SQL Developer is built by Oracle, for Oracle. It’s the database IDE. That’s my current elevator pitch, at least. But, SQL Developer is also a fully featured data modeling solution (have you been enjoying my data modeling posts?) AND a 3rd party database migration platform.
The migration piece is the Migration Workbench. Since we support migrations from these other database platforms, wouldn’t it be neat if SQL Developer could connect and query those 3rd party databases too? Surprise, surprise – that’s exactly what we DO do today.
What ‘Support’ means
You can connect to, browse, and query (SELECTs only) SQL Server, DB2, Access, MySQL, and Teradata.
January 2020 Update: As of version 18.1, we also now support Amazon Redshift migrations, as well as Azure SQL databases.
What ‘Support’ does NOT mean
- providing debuggers
- delivering database administration features
- write access to the database
Sound a little harsh or spartan? Going much further in any of these areas would just open a big ole can of worms, and we’re committed to providing an optimal experience for the Oracle database. But, since we already support these limited features, there’s no real reason to hide it.
So what’s it good for outside of migration projects?
You own one of those fancy-dancy MacBook Pros? Fall in love with Ubuntu? Need browse some SQL Server data? You sir/madam, are what we call a rebel! Instead of installing a VirtualBox Windows VM just so you can run SQL Server Management Studio (SSMS) or some other Windows-based database IDE, you can run Oracle SQL Developer natively on your machine and connect to that server.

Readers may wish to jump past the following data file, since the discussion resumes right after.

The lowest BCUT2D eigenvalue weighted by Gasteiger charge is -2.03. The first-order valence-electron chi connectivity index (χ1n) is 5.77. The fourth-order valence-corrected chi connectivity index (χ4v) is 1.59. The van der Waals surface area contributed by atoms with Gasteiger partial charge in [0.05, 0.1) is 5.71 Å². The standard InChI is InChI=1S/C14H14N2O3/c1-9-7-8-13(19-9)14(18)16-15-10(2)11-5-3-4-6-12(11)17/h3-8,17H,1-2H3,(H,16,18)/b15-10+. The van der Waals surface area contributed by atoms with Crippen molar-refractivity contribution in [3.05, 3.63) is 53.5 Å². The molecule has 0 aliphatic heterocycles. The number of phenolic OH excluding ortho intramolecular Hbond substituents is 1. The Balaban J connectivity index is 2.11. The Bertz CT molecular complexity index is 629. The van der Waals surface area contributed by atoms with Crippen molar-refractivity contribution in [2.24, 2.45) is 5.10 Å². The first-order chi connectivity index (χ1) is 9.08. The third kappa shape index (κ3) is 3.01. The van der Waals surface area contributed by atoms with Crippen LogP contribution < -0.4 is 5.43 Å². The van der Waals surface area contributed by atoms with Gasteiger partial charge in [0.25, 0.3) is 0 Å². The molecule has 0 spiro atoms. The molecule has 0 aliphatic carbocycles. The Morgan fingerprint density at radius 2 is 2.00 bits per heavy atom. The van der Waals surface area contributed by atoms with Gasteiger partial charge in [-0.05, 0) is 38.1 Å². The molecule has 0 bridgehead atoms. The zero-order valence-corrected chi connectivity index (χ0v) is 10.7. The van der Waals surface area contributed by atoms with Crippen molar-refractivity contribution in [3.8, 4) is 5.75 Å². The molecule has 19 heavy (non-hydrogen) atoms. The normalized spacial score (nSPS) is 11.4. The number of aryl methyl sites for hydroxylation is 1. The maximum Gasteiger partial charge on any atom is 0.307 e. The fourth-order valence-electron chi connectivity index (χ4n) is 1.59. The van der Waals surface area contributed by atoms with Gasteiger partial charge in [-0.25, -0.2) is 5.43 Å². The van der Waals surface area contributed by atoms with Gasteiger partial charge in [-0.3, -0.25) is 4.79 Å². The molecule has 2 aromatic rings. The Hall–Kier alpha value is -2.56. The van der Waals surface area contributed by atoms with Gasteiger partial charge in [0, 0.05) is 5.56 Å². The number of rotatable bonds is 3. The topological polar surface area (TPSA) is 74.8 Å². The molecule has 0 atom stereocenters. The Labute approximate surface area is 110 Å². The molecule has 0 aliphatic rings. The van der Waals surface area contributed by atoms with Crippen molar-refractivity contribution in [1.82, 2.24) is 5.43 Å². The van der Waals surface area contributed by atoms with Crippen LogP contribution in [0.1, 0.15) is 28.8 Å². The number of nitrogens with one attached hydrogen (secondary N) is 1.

This is pretty old news – here’s a nice blog post from 2007 talking about how to use SQL Developer to connect to SQL Server. But since the product name is ‘Oracle SQL Developer’, it’s probably a good idea to remind folks every now and then that SQL Developer is more than just a tool for Oracle developers 🙂
Download and Go
You will need the JDBC drivers for the database you want to connect to. These are conveniently indexed here. Couple of notes –
- You need to be a registered IBM customer to access their downloads
- The Teradata download manager page seems to be ‘missing’ – go grab the driver here
Once you have extracted the packages, you need to point SQL Developer to the .jar file
Be sure to point to the actual file, not just the directory containing the jar.
Once you’ve done this, you can open the connection dialog and navigate to the appropriate database panel.